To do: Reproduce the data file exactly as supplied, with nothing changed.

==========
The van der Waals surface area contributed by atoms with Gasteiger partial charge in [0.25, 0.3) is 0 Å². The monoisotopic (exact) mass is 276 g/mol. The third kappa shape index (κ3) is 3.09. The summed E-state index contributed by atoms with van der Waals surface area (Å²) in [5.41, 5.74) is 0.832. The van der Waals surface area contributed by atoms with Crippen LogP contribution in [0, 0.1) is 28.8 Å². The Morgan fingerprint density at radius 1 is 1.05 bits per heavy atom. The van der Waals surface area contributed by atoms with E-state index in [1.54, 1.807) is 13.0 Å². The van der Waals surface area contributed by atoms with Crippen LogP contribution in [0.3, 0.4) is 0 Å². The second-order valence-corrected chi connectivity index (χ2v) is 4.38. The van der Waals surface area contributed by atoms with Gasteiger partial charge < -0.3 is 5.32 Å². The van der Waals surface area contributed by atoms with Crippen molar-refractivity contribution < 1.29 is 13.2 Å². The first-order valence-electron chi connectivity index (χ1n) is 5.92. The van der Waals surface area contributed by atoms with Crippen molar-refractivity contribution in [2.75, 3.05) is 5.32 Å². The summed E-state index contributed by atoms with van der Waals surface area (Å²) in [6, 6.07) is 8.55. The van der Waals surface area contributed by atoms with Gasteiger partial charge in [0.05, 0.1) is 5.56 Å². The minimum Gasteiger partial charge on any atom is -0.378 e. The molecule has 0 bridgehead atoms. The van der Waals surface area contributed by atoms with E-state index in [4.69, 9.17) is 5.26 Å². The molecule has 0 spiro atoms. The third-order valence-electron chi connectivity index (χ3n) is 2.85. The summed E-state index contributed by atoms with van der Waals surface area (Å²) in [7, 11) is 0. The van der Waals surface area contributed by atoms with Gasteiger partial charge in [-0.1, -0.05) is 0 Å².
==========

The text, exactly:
The van der Waals surface area contributed by atoms with Gasteiger partial charge in [0.25, 0.3) is 0 Å². The monoisotopic (exact) mass is 276 g/mol. The third kappa shape index (κ3) is 3.09. The summed E-state index contributed by atoms with van der Waals surface area (Å²) in [5.41, 5.74) is 0.832. The van der Waals surface area contributed by atoms with Crippen LogP contribution in [0, 0.1) is 28.8 Å². The Morgan fingerprint density at radius 1 is 1.05 bits per heavy atom. The van der Waals surface area contributed by atoms with E-state index in [1.54, 1.807) is 13.0 Å². The van der Waals surface area contributed by atoms with Crippen LogP contribution in [0.3, 0.4) is 0 Å². The second-order valence-corrected chi connectivity index (χ2v) is 4.38. The van der Waals surface area contributed by atoms with Gasteiger partial charge < -0.3 is 5.32 Å². The van der Waals surface area contributed by atoms with Crippen molar-refractivity contribution < 1.29 is 13.2 Å². The first-order valence-electron chi connectivity index (χ1n) is 5.92. The van der Waals surface area contributed by atoms with Crippen molar-refractivity contribution in [2.75, 3.05) is 5.32 Å². The summed E-state index contributed by atoms with van der Waals surface area (Å²) in [6, 6.07) is 8.55. The van der Waals surface area contributed by atoms with Gasteiger partial charge in [0.05, 0.1) is 5.56 Å². The minimum Gasteiger partial charge on any atom is -0.378 e. The molecule has 0 bridgehead atoms. The van der Waals surface area contributed by atoms with E-state index in [4.69, 9.17) is 5.26 Å². The molecule has 0 spiro atoms. The third-order valence-electron chi connectivity index (χ3n) is 2.85. The summed E-state index contributed by atoms with van der Waals surface area (Å²) in [7, 11) is 0. The van der Waals surface area contributed by atoms with Gasteiger partial charge in [-0.1, -0.05) is 0 Å².